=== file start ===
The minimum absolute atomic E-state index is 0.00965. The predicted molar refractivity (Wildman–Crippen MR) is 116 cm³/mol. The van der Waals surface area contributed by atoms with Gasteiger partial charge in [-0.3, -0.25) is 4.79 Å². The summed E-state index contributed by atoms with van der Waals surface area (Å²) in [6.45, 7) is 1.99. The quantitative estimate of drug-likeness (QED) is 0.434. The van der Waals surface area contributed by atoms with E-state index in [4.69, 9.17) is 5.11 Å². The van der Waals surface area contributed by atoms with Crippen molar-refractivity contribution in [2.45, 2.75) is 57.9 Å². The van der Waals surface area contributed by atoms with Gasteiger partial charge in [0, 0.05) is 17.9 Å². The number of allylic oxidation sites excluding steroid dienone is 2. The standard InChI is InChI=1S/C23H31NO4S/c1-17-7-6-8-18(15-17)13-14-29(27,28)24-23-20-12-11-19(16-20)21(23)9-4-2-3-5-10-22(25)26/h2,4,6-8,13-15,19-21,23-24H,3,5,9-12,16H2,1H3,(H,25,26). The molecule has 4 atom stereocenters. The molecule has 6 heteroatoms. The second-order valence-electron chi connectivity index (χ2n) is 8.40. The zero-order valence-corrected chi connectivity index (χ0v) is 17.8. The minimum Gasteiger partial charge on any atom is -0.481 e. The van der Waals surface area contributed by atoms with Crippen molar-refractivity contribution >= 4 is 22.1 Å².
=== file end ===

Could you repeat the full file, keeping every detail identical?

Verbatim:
The minimum absolute atomic E-state index is 0.00965. The predicted molar refractivity (Wildman–Crippen MR) is 116 cm³/mol. The van der Waals surface area contributed by atoms with Gasteiger partial charge in [-0.3, -0.25) is 4.79 Å². The summed E-state index contributed by atoms with van der Waals surface area (Å²) in [6.45, 7) is 1.99. The quantitative estimate of drug-likeness (QED) is 0.434. The van der Waals surface area contributed by atoms with E-state index in [4.69, 9.17) is 5.11 Å². The van der Waals surface area contributed by atoms with Crippen molar-refractivity contribution in [2.45, 2.75) is 57.9 Å². The van der Waals surface area contributed by atoms with Gasteiger partial charge in [0, 0.05) is 17.9 Å². The number of allylic oxidation sites excluding steroid dienone is 2. The standard InChI is InChI=1S/C23H31NO4S/c1-17-7-6-8-18(15-17)13-14-29(27,28)24-23-20-12-11-19(16-20)21(23)9-4-2-3-5-10-22(25)26/h2,4,6-8,13-15,19-21,23-24H,3,5,9-12,16H2,1H3,(H,25,26). The molecule has 4 atom stereocenters. The molecule has 6 heteroatoms. The second-order valence-electron chi connectivity index (χ2n) is 8.40. The zero-order valence-corrected chi connectivity index (χ0v) is 17.8. The minimum Gasteiger partial charge on any atom is -0.481 e. The van der Waals surface area contributed by atoms with Crippen molar-refractivity contribution >= 4 is 22.1 Å².